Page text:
Lara St. John on Intonationby Lara St. John
/ April 1, 2000
Violinists playing solo (without piano, clavichord, etc.) are wont to use what we term "expressive" or "just" intonation. This can be explained both scientifically and aesthetically. Historically, the notes of scale systems anywhere have been based on pure harmonics. Singing, or playing a non-tempered instrument in "just" intonation requires slight shifts in pitch for any note, as exemplified below:
In the first 3 notes of a C major scale (C, D, E) "D" is 9/8 times the frequency of the first note, and the "E" is 5/4 times the frequency of the first, therefore:
C = 1/1 x 528 = 528 cycles per second
D = 9/8 x 528 = 594 cycles per second
E = 5/4 x 528 = 660 cycles per second
However, to start in D, we face a problem:
D = 1/1 x 594 = 594 cycles per second
E = 9/8 x 594 = 668.25 cycles per second
Mathematically, as soon as the "key" or initial note changes, the difference for the note "E" is 8.25 cycles per second (in this example). In "just" intonation, all pitches must have the capacity to move. This is not an obstacle for instruments such as the violin or voice, where the performer has direct power over the pitch of every note. However, for fixed tone instruments (piano, organ, etc.), this becomes a major problem.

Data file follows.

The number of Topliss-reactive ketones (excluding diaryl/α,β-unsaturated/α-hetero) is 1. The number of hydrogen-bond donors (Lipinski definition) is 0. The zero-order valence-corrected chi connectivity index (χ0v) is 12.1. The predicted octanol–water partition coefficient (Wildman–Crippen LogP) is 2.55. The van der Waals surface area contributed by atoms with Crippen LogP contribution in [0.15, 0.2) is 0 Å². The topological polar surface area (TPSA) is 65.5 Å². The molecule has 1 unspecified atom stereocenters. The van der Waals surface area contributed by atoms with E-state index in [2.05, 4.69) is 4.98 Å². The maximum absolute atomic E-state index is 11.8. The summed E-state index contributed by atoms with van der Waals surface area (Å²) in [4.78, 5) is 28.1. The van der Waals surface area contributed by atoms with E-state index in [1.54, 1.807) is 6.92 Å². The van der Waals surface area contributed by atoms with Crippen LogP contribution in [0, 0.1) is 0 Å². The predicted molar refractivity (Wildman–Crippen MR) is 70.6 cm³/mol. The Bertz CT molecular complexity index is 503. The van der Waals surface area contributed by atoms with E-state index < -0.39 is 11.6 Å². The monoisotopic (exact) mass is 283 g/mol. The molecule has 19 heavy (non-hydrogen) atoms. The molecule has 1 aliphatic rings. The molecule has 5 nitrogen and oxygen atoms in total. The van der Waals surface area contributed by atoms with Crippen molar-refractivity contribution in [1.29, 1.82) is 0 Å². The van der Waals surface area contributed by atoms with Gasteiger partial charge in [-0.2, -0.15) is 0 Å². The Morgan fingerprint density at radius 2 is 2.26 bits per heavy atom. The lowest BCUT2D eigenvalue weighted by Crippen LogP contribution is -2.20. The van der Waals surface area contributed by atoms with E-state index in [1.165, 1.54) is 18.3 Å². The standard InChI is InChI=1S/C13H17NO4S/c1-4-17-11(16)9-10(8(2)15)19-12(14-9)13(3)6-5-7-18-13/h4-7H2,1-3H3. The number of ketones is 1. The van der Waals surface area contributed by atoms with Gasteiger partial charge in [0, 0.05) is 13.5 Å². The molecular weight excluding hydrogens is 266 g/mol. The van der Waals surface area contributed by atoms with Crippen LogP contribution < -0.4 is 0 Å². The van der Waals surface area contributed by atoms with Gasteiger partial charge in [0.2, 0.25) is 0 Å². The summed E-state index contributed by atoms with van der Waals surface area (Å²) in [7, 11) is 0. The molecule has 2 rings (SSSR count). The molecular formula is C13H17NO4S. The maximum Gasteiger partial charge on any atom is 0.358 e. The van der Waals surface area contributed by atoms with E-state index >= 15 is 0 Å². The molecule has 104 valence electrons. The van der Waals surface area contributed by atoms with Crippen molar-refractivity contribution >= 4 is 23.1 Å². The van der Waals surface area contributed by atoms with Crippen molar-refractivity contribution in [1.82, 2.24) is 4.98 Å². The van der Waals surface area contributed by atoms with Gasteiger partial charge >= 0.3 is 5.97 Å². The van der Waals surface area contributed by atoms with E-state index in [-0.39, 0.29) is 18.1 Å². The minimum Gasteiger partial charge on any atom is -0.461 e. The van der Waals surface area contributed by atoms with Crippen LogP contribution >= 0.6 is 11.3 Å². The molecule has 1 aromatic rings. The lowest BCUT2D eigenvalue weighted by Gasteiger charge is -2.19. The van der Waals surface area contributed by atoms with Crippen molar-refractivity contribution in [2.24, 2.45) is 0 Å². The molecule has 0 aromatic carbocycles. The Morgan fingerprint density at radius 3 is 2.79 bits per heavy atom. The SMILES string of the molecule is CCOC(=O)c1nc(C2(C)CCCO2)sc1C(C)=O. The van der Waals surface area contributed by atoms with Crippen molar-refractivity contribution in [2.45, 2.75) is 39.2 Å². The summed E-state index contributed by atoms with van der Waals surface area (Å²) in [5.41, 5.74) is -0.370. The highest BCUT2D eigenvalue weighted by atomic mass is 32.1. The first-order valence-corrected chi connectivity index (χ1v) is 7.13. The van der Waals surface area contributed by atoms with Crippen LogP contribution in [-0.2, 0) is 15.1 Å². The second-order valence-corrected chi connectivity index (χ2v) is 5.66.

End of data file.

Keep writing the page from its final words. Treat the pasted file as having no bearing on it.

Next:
The historical "solution" of this dilemma is the totally contrived equal-tempered scale developed in 1685 and ultimately adopted by all piano makers. Bach, however, with the exception of his Well-Tempered Clavier (an experiment in equal temperament) wrote for "just" intonation. If works such as the Chaconne for Solo Violin were heard in equal temperament, the full beauty of his harmony would be compromised.
The notion that the Chaconne should be "tempered" is historically, mathematically, aesthetically, and absolutely false. This is extremely important for solo string music. Having a very high standard of perfect pitch and of pitch relation, I have always been fascinated by the subject.